BMW’s fifth-generation electric motor, which will power its new BMW iX M60, combines an old-school sensibility with high-tech EV technology to improve efficiency without the use of rare earth minerals, a report from MotorTrends explains.
BMW recently announced that the standard combined output of the front and rear motor of its new iX M60 will be 532 hp and 749 lb-ft of torque. The front motor will output 255 hp while the rear motor in normal operation will have an output of 483 hp. Other modes such as Sport Boost mode would see the combined output jump up to 610 hp.
To achieve these impressive numbers, BMW’s developed its magnet-free fifth-gen motor, which operates as a three-phase AC synchronous motor and, in a retro twist, utilizes brushes and a commutator to power the rotor windings. The company hopes that its use of modern materials and its high-tech sealing technology will mean a longer lifespan for its brushed motor than is traditionally the case.
Turning away from rare earth metals
Rare-earth metals used in permanent magnet motors are increasingly difficult to source in an ethical fashion and China controls over 90 percent of the world’s reserves of the materials. That’s in part why companies such as German firm MAHLE are developing highly efficient magnet-free induction motors.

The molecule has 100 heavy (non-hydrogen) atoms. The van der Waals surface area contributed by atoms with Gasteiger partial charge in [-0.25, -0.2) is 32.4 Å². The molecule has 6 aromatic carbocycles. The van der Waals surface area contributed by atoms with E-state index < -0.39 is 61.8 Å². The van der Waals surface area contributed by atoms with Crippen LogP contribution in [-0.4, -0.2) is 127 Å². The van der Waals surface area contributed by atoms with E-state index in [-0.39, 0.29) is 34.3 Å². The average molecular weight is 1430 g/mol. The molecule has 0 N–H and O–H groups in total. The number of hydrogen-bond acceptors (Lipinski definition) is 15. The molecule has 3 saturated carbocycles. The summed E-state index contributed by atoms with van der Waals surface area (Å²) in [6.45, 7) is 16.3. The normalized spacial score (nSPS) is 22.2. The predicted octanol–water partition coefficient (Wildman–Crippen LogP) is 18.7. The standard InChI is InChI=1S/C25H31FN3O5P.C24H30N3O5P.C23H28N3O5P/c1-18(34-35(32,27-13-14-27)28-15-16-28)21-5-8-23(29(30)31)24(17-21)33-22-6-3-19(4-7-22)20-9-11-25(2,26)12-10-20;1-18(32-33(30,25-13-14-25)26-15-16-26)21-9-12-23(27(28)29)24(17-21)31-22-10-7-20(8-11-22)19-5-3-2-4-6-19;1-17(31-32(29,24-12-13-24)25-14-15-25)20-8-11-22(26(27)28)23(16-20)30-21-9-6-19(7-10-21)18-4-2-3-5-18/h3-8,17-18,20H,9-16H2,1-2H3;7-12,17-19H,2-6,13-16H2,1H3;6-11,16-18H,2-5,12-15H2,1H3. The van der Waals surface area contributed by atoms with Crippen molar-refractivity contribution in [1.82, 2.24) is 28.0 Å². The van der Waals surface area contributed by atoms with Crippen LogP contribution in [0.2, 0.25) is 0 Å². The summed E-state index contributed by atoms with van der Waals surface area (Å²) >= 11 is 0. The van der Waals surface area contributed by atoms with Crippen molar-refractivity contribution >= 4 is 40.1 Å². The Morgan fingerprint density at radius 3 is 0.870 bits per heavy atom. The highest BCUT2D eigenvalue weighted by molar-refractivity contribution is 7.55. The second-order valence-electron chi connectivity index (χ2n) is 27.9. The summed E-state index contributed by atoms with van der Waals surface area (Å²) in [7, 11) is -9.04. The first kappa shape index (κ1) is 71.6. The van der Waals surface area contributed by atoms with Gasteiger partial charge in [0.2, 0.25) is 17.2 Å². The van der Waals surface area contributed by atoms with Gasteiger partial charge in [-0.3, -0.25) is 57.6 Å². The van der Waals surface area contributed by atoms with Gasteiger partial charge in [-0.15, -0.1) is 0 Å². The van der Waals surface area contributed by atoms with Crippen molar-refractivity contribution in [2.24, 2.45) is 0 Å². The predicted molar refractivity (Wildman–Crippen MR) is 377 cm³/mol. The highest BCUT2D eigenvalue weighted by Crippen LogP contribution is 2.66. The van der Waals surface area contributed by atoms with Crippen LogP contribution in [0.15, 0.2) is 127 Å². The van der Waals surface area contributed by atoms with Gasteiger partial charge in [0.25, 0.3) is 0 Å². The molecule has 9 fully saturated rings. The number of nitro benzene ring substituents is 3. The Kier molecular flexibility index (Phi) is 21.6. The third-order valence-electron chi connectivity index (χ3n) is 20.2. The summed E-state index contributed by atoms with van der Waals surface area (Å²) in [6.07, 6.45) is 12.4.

Now, BMW has followed suit and it has developed a power-dense electric motor without magnets. According to BMW, its fifth-gen motor has more energy density, better heat management, and faster switching frequency. All of this, the company says, “translates to higher RPM, more torque, and even more power.”
This also means that BMW is helping the electric vehicle industry to address one of the issues spurring detractors to claim it’s not as good for the planet as advertised. Another luxury brand, Bentley, also recently unveiled an electric motor design that doesn’t rely on rare earth magnets.